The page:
Distributed dynamic scheduling for end-to-end rate guarantees in wireless ad hoc networks
Tassiulas, Prof. Leandros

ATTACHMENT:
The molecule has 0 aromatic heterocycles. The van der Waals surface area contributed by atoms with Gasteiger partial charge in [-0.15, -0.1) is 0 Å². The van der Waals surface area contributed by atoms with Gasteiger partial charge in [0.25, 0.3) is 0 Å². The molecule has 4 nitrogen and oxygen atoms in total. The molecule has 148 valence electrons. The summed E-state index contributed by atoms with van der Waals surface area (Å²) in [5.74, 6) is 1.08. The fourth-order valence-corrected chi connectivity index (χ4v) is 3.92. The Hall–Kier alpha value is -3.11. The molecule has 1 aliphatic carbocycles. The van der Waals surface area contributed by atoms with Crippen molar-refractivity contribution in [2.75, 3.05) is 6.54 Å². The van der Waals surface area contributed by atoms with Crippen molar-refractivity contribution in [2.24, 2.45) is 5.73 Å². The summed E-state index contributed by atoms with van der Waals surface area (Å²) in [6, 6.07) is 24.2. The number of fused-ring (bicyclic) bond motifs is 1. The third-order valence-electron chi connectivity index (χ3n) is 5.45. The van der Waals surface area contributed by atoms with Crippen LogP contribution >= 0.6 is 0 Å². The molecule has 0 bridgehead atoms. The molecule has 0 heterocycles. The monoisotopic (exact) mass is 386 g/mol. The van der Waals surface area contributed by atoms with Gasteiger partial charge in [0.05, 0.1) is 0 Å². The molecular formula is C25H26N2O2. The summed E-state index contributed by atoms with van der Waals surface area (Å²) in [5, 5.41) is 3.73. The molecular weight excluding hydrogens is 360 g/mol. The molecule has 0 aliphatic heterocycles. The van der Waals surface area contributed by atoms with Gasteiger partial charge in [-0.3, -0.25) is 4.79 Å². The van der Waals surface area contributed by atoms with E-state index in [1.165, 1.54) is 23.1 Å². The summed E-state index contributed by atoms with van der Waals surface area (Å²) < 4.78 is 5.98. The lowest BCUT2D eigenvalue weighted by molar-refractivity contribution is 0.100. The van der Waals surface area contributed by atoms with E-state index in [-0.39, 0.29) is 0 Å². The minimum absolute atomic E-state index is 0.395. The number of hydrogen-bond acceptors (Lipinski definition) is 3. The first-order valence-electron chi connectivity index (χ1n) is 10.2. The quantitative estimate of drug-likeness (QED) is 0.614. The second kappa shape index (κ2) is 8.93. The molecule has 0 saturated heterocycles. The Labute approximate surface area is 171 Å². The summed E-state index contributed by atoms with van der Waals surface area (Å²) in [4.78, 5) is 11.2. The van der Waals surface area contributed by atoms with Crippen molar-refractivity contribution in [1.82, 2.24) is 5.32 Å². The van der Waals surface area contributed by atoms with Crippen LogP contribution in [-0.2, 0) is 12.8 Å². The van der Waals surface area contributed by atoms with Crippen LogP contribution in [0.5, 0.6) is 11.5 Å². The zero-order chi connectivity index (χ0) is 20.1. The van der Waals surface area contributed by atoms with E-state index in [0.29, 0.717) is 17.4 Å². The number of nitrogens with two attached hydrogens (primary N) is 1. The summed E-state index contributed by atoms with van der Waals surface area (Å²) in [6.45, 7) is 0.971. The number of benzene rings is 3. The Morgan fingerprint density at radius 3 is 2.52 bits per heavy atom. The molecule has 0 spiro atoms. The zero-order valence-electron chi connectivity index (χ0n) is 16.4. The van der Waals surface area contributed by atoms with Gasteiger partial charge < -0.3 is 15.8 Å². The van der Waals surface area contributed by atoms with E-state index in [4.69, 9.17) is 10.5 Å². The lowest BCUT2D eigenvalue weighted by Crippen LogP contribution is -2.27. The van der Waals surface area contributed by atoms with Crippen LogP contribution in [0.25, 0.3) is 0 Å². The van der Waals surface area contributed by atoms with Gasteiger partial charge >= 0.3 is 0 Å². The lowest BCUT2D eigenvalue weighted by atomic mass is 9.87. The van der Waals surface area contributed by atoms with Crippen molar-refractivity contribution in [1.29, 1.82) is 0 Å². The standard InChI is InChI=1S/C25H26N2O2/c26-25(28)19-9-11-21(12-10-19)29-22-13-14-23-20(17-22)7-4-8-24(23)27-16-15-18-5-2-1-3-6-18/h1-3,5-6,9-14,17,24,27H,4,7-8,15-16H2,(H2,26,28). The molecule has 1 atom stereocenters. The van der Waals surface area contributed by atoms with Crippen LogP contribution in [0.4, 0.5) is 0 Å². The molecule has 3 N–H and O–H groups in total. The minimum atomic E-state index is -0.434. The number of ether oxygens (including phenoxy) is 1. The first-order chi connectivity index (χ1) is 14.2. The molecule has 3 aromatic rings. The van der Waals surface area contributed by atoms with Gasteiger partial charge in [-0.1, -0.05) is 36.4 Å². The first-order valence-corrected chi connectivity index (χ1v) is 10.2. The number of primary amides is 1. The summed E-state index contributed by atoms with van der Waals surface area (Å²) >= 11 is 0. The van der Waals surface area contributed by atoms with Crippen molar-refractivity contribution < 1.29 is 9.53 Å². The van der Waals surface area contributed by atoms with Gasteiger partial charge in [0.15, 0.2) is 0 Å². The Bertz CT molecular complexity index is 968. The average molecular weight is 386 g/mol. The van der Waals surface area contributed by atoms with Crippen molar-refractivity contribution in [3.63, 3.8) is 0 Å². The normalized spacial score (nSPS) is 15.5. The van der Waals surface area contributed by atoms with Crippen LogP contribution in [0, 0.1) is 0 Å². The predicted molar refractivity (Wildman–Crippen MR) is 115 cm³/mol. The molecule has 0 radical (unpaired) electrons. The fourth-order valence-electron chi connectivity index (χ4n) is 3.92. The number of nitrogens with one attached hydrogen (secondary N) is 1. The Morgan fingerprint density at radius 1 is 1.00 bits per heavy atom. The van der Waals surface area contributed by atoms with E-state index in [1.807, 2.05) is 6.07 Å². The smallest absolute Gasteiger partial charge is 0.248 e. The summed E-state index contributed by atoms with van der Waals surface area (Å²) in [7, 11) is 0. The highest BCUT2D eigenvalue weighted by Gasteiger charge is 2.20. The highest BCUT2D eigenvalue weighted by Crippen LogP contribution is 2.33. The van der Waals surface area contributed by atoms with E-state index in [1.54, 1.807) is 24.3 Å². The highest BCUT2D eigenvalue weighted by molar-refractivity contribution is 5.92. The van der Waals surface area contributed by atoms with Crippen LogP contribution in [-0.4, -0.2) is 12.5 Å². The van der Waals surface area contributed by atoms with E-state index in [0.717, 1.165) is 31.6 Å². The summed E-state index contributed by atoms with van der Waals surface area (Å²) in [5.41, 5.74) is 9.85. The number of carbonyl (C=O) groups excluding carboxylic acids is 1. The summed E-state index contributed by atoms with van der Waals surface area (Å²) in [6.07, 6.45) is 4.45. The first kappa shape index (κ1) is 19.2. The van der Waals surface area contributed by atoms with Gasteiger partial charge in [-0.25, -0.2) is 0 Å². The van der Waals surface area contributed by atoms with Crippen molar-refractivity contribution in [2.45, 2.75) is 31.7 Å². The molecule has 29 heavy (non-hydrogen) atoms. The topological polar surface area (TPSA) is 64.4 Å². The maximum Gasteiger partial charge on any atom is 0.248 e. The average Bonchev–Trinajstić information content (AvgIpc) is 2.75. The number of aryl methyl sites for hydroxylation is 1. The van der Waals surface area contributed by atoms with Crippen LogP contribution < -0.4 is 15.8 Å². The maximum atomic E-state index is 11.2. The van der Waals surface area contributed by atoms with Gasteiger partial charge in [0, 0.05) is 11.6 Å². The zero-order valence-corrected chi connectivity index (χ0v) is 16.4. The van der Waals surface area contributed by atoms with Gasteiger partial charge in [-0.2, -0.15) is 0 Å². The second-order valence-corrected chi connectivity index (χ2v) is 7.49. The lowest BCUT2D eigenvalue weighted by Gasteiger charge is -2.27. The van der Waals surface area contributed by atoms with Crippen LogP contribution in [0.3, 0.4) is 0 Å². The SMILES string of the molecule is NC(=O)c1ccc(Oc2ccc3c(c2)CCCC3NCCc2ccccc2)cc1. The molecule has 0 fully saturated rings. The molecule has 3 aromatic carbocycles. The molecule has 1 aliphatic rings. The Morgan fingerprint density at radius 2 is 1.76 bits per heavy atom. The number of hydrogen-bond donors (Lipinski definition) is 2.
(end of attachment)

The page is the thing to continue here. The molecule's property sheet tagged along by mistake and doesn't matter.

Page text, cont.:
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We present a novel framework for the provision of deterministic end-to-end bandwidth guarantees in wireless ad hoc networks. Guided by a set of local feasibility conditions, multi-hop sessions are dynamically offered allocations, further translated to link demands. Using a distributed TDMA protocol, nodes adapt to the demand changes on their adjacent links by local, conflict-free slot reassignments. As soon as the changes stabilize, the nodes must incrementally converge to a TDMA schedule that realizes the global link (and session) demand allocation. <p> We first identify an inherent trade-off between the degree of topology control and fraction of feasible allocations that can be captured by the local conditions. We show that tree topologies can be maximally utilized in this respect and that a converging distributed link scheduling algorithm exists in this case. <p> Decoupling end-to-end bandwidth allocation from link scheduling allows support of various end-to-end QoS objectives. Focusing on Available Bit Rate (ABR) service, we design an asynchronous distributed algorithm for sharing bandwidth to the sessions in a maxmin fair (MMF) manner. <p> Finally, we present the implementation of this framework over Bluetooth, an existing wireless technology that enables the formation of ad hoc networks. This implementation is free of the usual restrictive assumptions of previous TDMA approaches: it does not require any a-priori knowledge on the number of nodes in the network nor even network-wide slot synchronization.